The RIDM’s 19th edition starts its second week with a wide selection of screenings with special guests in attendance. The Animating Reality retrospective will also be a highlight of the days to come.
The retrospective showcases the dynamism and diversity of animated documentaries. In collaboration with the Sommets du cinéma d’animation, the RIDM will explore the fascinating history of connections between animated and documentary film through a retrospective of nearly 30 films, with emphasis on high-quality Quebec and Canadian productions from the 1950s onward.
During the Inside Animated Reality round tableon November 18, filmmakers will discuss the possibilities that animation opens up for documentary, and vice versa – from animators’ need to confront the real to documentary filmmakers’ need to use animation.
Several political films featuring memorable portraits will figure prominently in the coming week’s programming. Speaking is Difficult is a concept as simple as it is powerful: a look back on five years of mass shootings in the United States, through an exploration of places haunted by the sounds of 911 calls. The split screen, a technique often seen in contemporary art, is used in Long Story Short to bring documentary subjects together: individuals living precarious lives in California, their voices ringing out in unison. In the Beat Dox section, Raving Iran follows two DJs from Iran’s underground techno scene who fight to keep their music alive. Filmed with full access, we see the brave struggle of young people who refuse to be silenced. We'll Be Alright documents the struggle for freedom of two orphans unjustly interned in a psychiatric hospital by the Russian government. This is a poignant work with a remarkable narrative structure. Starless Dreams is a frank, sensitive portrait of seven young women detained in a re-education centre outside Tehran. Most of the young Iranian women are minors, and all have transgressed. Chadian filmmaker Mahamat-Saleh Haroun meets survivors of the dictatorship of Hissein Habré, now standing trial for his crimes. Hissein Habré: a Chadian Tragedy is a powerful, gut-wrenching work.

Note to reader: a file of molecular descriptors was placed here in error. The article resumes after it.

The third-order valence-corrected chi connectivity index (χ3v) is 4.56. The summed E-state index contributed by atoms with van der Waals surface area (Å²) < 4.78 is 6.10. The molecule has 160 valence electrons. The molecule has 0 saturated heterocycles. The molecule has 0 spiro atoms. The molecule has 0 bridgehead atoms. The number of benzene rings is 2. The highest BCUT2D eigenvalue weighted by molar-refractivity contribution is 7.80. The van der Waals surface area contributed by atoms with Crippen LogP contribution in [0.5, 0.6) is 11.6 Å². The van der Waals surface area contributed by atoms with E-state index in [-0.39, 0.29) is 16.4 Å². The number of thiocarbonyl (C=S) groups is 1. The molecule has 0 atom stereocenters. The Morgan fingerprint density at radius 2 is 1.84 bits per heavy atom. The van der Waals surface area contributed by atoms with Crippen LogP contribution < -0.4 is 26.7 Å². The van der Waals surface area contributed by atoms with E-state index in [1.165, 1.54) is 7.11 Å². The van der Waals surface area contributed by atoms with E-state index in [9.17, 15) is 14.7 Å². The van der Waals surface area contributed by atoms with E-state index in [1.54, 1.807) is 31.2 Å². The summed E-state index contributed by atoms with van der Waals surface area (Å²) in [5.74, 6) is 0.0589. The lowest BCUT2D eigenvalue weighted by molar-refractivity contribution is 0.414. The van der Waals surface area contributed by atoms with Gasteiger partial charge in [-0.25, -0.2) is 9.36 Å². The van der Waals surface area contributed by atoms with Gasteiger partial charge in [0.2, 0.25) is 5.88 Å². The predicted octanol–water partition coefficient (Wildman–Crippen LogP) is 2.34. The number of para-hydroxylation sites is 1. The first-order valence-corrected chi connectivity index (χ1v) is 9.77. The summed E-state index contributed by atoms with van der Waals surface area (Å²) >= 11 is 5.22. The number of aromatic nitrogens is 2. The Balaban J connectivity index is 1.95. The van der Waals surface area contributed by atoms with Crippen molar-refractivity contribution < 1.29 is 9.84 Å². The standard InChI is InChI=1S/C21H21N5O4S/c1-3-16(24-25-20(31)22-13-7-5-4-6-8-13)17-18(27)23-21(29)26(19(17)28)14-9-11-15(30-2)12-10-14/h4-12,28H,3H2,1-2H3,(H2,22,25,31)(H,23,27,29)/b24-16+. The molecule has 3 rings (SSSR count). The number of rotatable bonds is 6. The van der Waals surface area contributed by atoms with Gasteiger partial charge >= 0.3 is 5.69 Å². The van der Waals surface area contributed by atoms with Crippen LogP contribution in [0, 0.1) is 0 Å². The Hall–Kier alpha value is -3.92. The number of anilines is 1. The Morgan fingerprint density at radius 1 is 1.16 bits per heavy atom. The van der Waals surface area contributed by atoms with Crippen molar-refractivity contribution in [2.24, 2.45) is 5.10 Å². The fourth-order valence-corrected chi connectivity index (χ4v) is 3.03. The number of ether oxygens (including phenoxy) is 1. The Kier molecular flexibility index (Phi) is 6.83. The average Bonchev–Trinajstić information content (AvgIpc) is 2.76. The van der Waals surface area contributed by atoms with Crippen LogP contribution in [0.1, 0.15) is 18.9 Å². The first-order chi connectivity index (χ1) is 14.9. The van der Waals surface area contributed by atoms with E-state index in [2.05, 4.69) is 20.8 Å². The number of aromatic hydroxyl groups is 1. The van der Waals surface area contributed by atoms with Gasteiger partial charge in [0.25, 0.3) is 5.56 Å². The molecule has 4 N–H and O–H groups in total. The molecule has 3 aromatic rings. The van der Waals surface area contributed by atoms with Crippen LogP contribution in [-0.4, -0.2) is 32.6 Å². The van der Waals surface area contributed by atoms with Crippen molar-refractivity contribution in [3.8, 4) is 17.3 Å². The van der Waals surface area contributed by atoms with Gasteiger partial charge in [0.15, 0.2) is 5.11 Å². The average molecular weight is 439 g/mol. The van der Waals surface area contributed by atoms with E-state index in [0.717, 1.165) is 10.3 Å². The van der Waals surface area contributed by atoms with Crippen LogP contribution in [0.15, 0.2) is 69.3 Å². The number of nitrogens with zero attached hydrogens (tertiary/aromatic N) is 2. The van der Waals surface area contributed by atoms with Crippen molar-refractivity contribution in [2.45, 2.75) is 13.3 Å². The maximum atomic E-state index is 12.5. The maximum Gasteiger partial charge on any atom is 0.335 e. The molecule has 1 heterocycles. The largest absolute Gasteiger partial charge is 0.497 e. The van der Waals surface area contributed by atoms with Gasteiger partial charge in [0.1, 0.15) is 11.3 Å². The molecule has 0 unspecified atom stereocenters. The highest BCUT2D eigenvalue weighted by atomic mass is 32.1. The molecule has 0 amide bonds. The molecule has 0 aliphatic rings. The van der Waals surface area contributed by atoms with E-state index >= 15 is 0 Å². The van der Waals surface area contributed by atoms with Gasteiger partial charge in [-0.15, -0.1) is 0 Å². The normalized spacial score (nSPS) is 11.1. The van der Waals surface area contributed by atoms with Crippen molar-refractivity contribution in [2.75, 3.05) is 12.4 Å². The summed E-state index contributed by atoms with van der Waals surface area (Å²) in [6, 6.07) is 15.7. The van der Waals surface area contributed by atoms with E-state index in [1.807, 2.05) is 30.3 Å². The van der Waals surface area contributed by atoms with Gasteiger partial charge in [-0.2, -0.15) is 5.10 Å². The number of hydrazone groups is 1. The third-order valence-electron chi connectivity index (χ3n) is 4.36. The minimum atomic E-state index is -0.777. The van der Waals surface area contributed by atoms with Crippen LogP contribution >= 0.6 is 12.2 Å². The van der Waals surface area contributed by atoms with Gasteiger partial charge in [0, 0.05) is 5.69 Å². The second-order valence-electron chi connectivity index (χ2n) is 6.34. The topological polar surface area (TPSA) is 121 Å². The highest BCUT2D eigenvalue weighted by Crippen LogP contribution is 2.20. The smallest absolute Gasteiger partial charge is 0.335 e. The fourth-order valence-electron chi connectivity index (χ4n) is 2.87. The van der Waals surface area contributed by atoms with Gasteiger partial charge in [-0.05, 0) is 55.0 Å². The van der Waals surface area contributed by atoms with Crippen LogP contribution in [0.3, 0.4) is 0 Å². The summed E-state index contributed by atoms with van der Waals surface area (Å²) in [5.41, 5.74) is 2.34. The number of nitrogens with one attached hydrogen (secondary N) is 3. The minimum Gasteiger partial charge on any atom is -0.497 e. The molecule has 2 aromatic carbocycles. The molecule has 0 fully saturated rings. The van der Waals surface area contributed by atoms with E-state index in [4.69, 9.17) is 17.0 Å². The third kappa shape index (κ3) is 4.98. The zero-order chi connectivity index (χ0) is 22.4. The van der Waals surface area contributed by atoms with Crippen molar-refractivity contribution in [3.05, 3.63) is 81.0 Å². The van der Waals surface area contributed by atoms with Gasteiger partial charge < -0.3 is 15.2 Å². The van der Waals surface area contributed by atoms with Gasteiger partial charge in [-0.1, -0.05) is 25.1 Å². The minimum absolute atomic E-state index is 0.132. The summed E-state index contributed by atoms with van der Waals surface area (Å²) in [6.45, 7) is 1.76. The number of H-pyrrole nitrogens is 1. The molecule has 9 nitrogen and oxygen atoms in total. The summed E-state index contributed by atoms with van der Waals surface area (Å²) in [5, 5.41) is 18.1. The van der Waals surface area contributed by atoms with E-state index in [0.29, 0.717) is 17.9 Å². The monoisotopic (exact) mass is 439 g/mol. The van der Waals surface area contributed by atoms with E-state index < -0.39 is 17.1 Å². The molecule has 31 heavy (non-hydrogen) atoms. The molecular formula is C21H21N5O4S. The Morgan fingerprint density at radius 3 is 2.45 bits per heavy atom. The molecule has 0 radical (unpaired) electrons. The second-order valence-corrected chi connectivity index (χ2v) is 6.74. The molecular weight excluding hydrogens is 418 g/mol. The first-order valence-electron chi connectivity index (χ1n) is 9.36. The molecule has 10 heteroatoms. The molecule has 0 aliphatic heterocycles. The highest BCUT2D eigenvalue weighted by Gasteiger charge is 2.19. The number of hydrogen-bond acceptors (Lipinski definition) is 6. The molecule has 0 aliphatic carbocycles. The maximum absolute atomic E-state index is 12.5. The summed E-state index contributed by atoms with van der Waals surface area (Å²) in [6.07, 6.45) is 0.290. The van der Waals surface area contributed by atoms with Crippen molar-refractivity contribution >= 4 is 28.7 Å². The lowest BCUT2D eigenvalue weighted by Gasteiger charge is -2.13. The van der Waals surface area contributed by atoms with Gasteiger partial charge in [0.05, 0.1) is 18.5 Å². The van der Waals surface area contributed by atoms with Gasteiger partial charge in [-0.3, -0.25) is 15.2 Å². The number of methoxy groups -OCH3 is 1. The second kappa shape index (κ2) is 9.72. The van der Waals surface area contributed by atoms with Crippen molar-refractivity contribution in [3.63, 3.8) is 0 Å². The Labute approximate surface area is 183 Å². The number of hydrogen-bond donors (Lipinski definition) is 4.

Two engrossing family odysseys are also being shown in the days to come. For eight years, Oslo filmmaker Aslaug Holm filmed her two sons, Markus and Lukas, from childhood to adolescence, creating Brothers, a poignant ode to the passage of time and evolving dreams. In 95 AND 6 TO GO, Kimi Takesue films her grandfather, a gruff but endearing widower, who slowly takes over the film. This is a deeply moving portrait, containing a second portrait of its subject’s departed but eternally present wife. Kimi Takesue will attend both screenings, on November 18 and 19. Mrs. B. is a North Korean woman living in China illegally. She is sold by smugglers and finds herself torn between two families and two countries. Mrs B.: a North Korean Woman powerfully captures migrants’ dilemmas and tragedies.